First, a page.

5 Symptoms Of Multiple Sclerosis You Should Know

November 18 2017

Almost 200 people are diagnosed with multiple sclerosis (MS) every week. They join the 23,000 people in Australia and approximately 2.5 million people throughout the world already living with this debilitating disease.

MS is the most common acquired chronic neurological disease affecting young adults, often diagnosed between the ages of 20 to 40 and, in Australia, affects three times more women than men. Your chances of getting it are higher if you have a family history of the disease or other autoimmune disorders. Having a history of mononucleosis and being a smoker also ups the risk.

There is no known single cause of MS, but many genetic and environmental factors have been shown to contribute to its development.

It occurs when the body’s immune system mistakenly targets the fatty substance that protects the nerve fibers in the brain and spinal cord.

If you have MS, would you know it? It depends. In the early stages, MS symptoms can come and go; you may have one symptom and then nothing for a few months or even years. Here are the main ones to watch for:


Weakness and fatigue

About 80% of people in the early stages of MS have unexplained muscle weakness, which usually starts in the legs, according to the National Multiple Sclerosis Society. You might also have tingling or numbness, perhaps along with chronic fatigue. The exhaustion usually appears suddenly and lasts for weeks before improving.


Vision problems

If your eyesight seems to be getting worse, it may simply be because you’ve been staring at computer screens or are just getting older. But in some cases, it could be a sign of MS, since the disease can cause the optic nerve in the eye to become inflamed. If part of your field of vision is becoming blurry or you’ve had episodes of double vision, talk to your doctor.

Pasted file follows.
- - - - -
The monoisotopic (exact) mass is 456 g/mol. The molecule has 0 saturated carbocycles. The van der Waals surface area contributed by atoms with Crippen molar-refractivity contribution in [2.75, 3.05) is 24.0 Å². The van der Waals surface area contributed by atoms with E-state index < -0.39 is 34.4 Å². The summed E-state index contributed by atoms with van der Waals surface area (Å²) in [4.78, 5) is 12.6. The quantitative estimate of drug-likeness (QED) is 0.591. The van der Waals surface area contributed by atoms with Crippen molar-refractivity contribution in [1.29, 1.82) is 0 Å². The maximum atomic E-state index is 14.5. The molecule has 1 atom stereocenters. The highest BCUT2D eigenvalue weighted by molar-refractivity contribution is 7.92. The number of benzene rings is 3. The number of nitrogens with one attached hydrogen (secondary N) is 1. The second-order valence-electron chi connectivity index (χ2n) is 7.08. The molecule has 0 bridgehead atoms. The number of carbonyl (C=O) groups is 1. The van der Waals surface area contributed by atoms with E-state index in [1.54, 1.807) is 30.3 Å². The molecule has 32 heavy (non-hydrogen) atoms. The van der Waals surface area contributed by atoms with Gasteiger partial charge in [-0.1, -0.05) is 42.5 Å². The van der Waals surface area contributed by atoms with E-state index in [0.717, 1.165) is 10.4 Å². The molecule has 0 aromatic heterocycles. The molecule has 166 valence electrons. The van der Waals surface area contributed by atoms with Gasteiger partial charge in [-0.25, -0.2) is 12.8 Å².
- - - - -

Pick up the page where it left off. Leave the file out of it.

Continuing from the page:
Pain and muscle spasms

Unrelenting leg pain, muscle stiffness, or spasms are all common MS symptoms. The National MS Society says that 55% of people with MS have significant pain at some point. Women with the disease seem to have this symptom more than men.


Bladder problems

Running to the bathroom all the time or feel like you can’t get there fast enough? Don’t assume you’re just getting older or suffering the after-effects of childbirth. MS symptoms sometimes include frequent urination, strong urges, or incontinence. Sexual dysfunction can also be a symptom.


Memory trouble

Since MS affects the nervous system, cognitive problems are not uncommon. Your MS symptoms could include language or memory slip-ups, trouble staying organized, or notice that your attention span has gotten shorter. That said, only 5-10% of people with a diagnosis of MS have cognitive problems significant enough to affect daily life.


If you suspect you might have MS, start by talking with your primary doctor, who may refer you to a neurologist. You’ll likely undergo an eye exam and a neurological exam. Sometimes a spinal tap is also required to test a sample of the fluid surrounding your brain and spinal cord.

MS isn’t easy to diagnose, and it can take a while to sort it out, so some patience is in order. Experts say you should keep an eye on your symptoms and don’t hesitate to seek a second opinion. According to a survey performed by Oregon Health & Science University, many MS specialists see at least a few patients every year who’ve been misdiagnosed with the disease by other doctors.

If you would like to make an appointment with our medical professionals for a thorough check, please call 03 5229 5192 (Myers Street Family Medical Practice) or 03 5241 6129 (The Cottage Medical Centre).


Sourced from Prevention Magazine